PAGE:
It’s all very well for us all to say that it’s sad but unfortunately, jungles and forests are being hacked down at unprecedented rates and there are such huge amounts that are paid for the parts of certain animals (read to see what special contribution Elle MacPherson has made to the conservation of the rhino (I jest of course)) that there is not really much hope. In this case the forces of evil are stronger than the forces of good.


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Monkeying Around

I am so thrilled to have made the acquaintance via the computer with some  new and exotic creatures this week.  I’m sure you’ll love them too.

Yoda Bat from PNG

The first one is the Yoda Bat from PNG. A recent expedition of scientists to the jungles of PNG unearthed quite a few unusual creatures. Considering that Indonesia intends to raze millions of hectares of PNG jungle to grow palm oil and soy plantations as part of its Merauke Integrated Food and Energy Estate project it is wonderful that scientists are drawing attention to these rare species which will be destroyed if the jungle is burnt down.  Here is a picture of the charming creature. Hopefully it won’t meet the same fate as the monkey below.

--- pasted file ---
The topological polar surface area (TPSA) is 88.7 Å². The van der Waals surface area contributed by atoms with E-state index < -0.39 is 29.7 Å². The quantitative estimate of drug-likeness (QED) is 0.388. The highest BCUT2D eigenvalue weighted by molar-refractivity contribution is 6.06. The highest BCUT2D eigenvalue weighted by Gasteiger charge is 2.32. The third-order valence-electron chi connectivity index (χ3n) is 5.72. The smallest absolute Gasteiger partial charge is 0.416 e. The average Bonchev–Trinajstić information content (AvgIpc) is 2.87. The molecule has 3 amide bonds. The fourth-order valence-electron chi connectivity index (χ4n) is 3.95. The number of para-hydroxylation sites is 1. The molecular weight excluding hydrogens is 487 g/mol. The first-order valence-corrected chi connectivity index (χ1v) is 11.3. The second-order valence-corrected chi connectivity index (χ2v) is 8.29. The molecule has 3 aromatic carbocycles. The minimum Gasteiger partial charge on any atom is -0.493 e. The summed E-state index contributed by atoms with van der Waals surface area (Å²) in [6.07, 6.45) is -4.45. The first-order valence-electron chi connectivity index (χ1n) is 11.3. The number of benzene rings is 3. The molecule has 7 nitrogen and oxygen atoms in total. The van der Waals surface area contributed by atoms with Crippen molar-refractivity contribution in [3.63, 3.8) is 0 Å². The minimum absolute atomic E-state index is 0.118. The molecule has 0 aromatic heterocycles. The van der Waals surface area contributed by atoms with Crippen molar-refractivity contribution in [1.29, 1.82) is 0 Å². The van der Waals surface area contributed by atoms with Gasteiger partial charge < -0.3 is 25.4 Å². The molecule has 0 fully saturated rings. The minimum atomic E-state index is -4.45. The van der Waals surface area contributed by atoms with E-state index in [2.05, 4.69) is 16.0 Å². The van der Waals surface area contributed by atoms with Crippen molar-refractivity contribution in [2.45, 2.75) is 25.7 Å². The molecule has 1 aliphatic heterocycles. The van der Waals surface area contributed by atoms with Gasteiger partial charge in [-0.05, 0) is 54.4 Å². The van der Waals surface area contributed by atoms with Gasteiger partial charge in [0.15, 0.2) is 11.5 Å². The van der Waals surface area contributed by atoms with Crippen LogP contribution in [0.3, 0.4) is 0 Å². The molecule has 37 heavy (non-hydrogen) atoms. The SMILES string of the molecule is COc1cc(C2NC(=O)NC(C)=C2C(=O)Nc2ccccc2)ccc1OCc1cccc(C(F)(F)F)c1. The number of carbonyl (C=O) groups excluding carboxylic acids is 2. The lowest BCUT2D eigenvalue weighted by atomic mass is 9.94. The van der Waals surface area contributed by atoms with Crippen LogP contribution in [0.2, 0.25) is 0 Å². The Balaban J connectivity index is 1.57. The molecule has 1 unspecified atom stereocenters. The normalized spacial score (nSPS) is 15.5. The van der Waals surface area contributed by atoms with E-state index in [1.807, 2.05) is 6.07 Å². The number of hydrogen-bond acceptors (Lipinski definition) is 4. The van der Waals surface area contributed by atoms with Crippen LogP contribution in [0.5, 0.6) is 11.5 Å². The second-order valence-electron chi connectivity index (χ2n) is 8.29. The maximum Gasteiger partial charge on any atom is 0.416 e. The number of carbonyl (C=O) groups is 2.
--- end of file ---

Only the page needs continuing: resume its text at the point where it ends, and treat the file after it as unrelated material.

If you’d like to see more of the creatures that were discovered in the PNG jungle recently go to


And a friend has just alerted me to the blue faced snub nosed monkey of china which is unfortunately on the endangered list due to loss of habitat. They live in the mountains of south central China. They look like Yeti, don’t you think? So we have Yoda and Yeti this week!

blue faced snub nosed monkey of china

And how about this one –

Tonkin Snub Nosed Monkey